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  • Christine Nekoye

How To Sell Your Songs


As a songwriter, you don’t sell your songs. Anybody who tries to buy your music is a thief.

As a songwriter, you earn royalties when your songs/tracks are recorded and released on CD’s, performed for profit on the air – radio, TV, online, and licensed for use in TV shows, movies, commercials, and downloaded all over the web.

When CD’s of your work is released for sale, the songwriter usually gets half of the royalty income, called a mechanical royalty.

Pitching Your Song – What Does it Mean?

To pitch your song to recording artists means that you, (the songwriter) are licensing your song to a recording artist and giving them the right to record and release your song in exchange for some payment.

  • Start Small & Climb The Ladder

Every songwriter dreams of getting their songs heard by big-time recording artist. And while this is a big goal it may not be the best place to start.

A big recording artist gets roughly thousands of song pitches as they’re preparing to release a new album. Therefore standing out in that stack of songs is extremely difficult (especially if you have no connections to give you a recommendation).

So where to start ............

Target smaller, up-and-coming recording artists and bands.

You have your reputation as a songwriter to consider as well, so spend a lot of time on the research phase. You want to find musicians and bands that are dedicated and put in the work required. Plus you need to make sure they will do your song justice.

  • Build Your Network

A great way to build your web of connections in the industry is to co-write with other songwriters.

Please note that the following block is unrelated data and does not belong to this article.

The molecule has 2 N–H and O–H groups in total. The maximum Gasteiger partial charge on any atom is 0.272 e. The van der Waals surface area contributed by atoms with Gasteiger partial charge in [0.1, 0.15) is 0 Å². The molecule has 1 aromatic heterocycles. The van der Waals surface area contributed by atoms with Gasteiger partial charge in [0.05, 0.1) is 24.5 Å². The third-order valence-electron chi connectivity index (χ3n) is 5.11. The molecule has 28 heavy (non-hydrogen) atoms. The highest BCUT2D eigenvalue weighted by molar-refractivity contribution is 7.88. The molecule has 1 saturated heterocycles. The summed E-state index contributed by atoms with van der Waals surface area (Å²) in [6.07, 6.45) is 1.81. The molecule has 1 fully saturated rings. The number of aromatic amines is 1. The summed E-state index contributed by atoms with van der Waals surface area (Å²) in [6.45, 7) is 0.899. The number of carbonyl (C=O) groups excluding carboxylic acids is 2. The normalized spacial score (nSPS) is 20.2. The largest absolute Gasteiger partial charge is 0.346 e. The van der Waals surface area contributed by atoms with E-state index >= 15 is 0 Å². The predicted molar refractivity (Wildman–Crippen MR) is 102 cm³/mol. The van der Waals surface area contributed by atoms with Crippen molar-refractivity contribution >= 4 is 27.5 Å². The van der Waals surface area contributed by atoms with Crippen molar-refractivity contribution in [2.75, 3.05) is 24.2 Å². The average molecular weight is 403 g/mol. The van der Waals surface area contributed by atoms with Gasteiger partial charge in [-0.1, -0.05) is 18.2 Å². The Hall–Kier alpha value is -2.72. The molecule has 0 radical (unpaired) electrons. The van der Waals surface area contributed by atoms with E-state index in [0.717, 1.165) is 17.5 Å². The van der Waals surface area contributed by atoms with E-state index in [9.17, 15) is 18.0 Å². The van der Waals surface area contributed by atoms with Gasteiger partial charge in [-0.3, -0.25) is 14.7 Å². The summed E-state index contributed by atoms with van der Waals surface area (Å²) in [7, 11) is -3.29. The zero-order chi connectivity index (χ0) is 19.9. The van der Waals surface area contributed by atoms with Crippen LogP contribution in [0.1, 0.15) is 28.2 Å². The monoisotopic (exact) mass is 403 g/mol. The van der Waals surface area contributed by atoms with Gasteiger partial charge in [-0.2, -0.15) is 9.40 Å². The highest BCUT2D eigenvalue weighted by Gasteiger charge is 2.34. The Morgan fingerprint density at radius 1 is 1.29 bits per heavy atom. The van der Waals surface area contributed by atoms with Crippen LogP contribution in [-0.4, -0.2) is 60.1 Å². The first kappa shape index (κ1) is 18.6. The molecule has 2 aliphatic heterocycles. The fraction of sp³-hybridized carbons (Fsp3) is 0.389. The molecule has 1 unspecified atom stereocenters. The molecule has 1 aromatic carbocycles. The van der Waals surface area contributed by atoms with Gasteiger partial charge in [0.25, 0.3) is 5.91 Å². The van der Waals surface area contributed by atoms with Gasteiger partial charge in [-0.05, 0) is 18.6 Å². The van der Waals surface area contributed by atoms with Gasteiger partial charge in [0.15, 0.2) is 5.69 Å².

Fill out the split sheet when co-writing to ensure that your writes are protected.

You can create a friendship with other writers by following them on their socials, commenting, and supporting them. YouTube and Sound Cloud are great ways to hear what other artists and independent songwriters are doing

Proven Networking Strategies

  1. Give, then receive – focus on sharing and not selling. Networking is a two-way street and people will often resist a sales pitch. Try to always offer your help and skills first.

  2. Know why you’re networking – What are you looking to achieve? Do you want a co-writer? Are you looking for a publishing deal? Do you need help recording songs?

  3. Don’t ever be pushy or desperate – respect the fact that people are often busy and may not have the ability, resources or desire to lend a hand.

  4. Always Ask Permission – Always….always…always! Get permission before doing anything that may infringe on someone’s rights or privacy

  5. Say “thank you” – you would be surprised how little things like this still go a long way. Be polite and courteous to everyone..

  • Research Is Key

It’s best to know as much as you can about the recording artists you want to pitch. Do your research, know their musical style, become familiar with their catalog of recordings, read interviews, and check out their bio to see if you have a song that might be a good fit.

When in doubt, opt for songs that deal with more universal themes that anyone can relate to – you know, love, loss, relationships, struggle.

Do’s of pitching songs.

Make sure that your song fits what the artist is looking for very closely

Make sure your song is competitive.

Make your presentation business-like

Start small.

Don’ts of song pitching.

Never send CDs or pitches of any type without permission.

Don’t Irritate the person you are pitching to. Drop it off, be courteous, and leave

Never complain to the people you are pitching to.

Don’t pitch any song that isn’t amazing. Just don’t. Pitching it will hurt you far more than it will help you.

Further Reading

Songwriting

My song Coach

How To

tunecore

Songtown




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